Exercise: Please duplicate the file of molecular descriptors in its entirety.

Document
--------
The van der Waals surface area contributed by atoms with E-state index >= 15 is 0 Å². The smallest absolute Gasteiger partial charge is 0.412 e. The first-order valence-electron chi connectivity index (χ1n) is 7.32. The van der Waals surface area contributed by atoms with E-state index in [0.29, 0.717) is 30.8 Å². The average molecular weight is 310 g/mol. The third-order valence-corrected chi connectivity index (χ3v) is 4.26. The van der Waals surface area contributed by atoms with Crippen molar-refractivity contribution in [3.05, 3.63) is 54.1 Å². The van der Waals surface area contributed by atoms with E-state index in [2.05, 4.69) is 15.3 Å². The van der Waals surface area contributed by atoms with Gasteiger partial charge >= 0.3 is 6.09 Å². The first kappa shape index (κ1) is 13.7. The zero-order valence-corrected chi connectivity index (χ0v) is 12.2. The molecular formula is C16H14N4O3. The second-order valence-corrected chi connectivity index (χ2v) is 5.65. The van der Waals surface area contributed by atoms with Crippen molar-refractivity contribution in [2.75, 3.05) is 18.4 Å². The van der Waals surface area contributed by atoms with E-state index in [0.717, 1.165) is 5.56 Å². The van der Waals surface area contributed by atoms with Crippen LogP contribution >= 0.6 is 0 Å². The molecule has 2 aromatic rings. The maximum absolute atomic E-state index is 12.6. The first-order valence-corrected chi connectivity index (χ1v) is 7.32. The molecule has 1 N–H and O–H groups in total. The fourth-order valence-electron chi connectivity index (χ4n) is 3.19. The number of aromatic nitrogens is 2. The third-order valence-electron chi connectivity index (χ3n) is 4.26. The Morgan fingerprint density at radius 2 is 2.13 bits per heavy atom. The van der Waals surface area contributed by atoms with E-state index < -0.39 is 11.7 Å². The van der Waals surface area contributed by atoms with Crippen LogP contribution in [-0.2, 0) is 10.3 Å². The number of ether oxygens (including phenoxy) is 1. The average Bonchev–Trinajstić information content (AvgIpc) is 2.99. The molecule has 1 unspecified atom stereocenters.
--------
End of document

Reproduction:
The van der Waals surface area contributed by atoms with E-state index >= 15 is 0 Å². The smallest absolute Gasteiger partial charge is 0.412 e. The first-order valence-electron chi connectivity index (χ1n) is 7.32. The van der Waals surface area contributed by atoms with E-state index in [0.29, 0.717) is 30.8 Å². The average molecular weight is 310 g/mol. The third-order valence-corrected chi connectivity index (χ3v) is 4.26. The van der Waals surface area contributed by atoms with Crippen molar-refractivity contribution in [3.05, 3.63) is 54.1 Å². The van der Waals surface area contributed by atoms with E-state index in [2.05, 4.69) is 15.3 Å². The van der Waals surface area contributed by atoms with Gasteiger partial charge >= 0.3 is 6.09 Å². The first kappa shape index (κ1) is 13.7. The zero-order valence-corrected chi connectivity index (χ0v) is 12.2. The molecular formula is C16H14N4O3. The second-order valence-corrected chi connectivity index (χ2v) is 5.65. The van der Waals surface area contributed by atoms with Crippen molar-refractivity contribution in [2.75, 3.05) is 18.4 Å². The van der Waals surface area contributed by atoms with E-state index in [0.717, 1.165) is 5.56 Å². The van der Waals surface area contributed by atoms with Crippen LogP contribution >= 0.6 is 0 Å². The molecule has 2 aromatic rings. The maximum absolute atomic E-state index is 12.6. The first-order valence-corrected chi connectivity index (χ1v) is 7.32. The molecule has 1 N–H and O–H groups in total. The fourth-order valence-electron chi connectivity index (χ4n) is 3.19. The number of aromatic nitrogens is 2. The third-order valence-electron chi connectivity index (χ3n) is 4.26. The Morgan fingerprint density at radius 2 is 2.13 bits per heavy atom. The van der Waals surface area contributed by atoms with E-state index < -0.39 is 11.7 Å². The van der Waals surface area contributed by atoms with Crippen LogP contribution in [-0.2, 0) is 10.3 Å². The number of ether oxygens (including phenoxy) is 1. The average Bonchev–Trinajstić information content (AvgIpc) is 2.99. The molecule has 1 unspecified atom stereocenters.